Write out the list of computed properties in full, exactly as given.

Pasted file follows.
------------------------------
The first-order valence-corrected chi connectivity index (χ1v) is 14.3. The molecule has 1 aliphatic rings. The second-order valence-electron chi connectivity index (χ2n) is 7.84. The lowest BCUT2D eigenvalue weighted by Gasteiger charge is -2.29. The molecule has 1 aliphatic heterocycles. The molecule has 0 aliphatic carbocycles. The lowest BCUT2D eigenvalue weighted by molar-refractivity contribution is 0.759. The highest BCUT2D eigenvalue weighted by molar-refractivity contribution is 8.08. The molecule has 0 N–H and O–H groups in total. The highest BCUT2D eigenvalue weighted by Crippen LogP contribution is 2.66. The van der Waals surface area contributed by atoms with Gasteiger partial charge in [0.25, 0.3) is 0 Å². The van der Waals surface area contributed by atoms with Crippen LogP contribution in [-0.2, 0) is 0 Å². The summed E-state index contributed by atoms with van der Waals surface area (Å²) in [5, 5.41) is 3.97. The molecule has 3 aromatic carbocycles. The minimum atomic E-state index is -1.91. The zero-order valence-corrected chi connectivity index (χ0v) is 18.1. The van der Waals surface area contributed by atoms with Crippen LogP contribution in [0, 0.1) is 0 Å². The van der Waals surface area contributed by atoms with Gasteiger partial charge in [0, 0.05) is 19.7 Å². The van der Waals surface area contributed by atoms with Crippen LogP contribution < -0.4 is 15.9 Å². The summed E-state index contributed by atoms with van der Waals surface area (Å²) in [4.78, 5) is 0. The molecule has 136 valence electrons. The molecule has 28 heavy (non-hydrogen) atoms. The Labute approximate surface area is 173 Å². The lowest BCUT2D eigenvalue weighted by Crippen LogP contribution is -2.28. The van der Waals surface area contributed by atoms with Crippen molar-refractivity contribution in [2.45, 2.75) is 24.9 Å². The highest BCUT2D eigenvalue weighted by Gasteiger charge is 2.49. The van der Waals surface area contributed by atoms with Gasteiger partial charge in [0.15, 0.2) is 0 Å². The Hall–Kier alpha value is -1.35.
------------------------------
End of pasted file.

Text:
The first-order valence-corrected chi connectivity index (χ1v) is 14.3. The molecule has 1 aliphatic rings. The second-order valence-electron chi connectivity index (χ2n) is 7.84. The lowest BCUT2D eigenvalue weighted by Gasteiger charge is -2.29. The molecule has 1 aliphatic heterocycles. The molecule has 0 aliphatic carbocycles. The lowest BCUT2D eigenvalue weighted by molar-refractivity contribution is 0.759. The highest BCUT2D eigenvalue weighted by molar-refractivity contribution is 8.08. The molecule has 0 N–H and O–H groups in total. The highest BCUT2D eigenvalue weighted by Crippen LogP contribution is 2.66. The van der Waals surface area contributed by atoms with Gasteiger partial charge in [0.25, 0.3) is 0 Å². The van der Waals surface area contributed by atoms with Crippen LogP contribution in [-0.2, 0) is 0 Å². The summed E-state index contributed by atoms with van der Waals surface area (Å²) in [5, 5.41) is 3.97. The molecule has 3 aromatic carbocycles. The minimum atomic E-state index is -1.91. The zero-order valence-corrected chi connectivity index (χ0v) is 18.1. The van der Waals surface area contributed by atoms with Crippen LogP contribution in [0, 0.1) is 0 Å². The van der Waals surface area contributed by atoms with Gasteiger partial charge in [0, 0.05) is 19.7 Å². The van der Waals surface area contributed by atoms with Crippen LogP contribution < -0.4 is 15.9 Å². The summed E-state index contributed by atoms with van der Waals surface area (Å²) in [4.78, 5) is 0. The molecule has 136 valence electrons. The molecule has 28 heavy (non-hydrogen) atoms. The Labute approximate surface area is 173 Å². The lowest BCUT2D eigenvalue weighted by Crippen LogP contribution is -2.28. The van der Waals surface area contributed by atoms with Crippen molar-refractivity contribution in [2.45, 2.75) is 24.9 Å². The highest BCUT2D eigenvalue weighted by Gasteiger charge is 2.49. The van der Waals surface area contributed by atoms with Gasteiger partial charge in [0.15, 0.2) is 0 Å². The Hall–Kier alpha value is -1.35.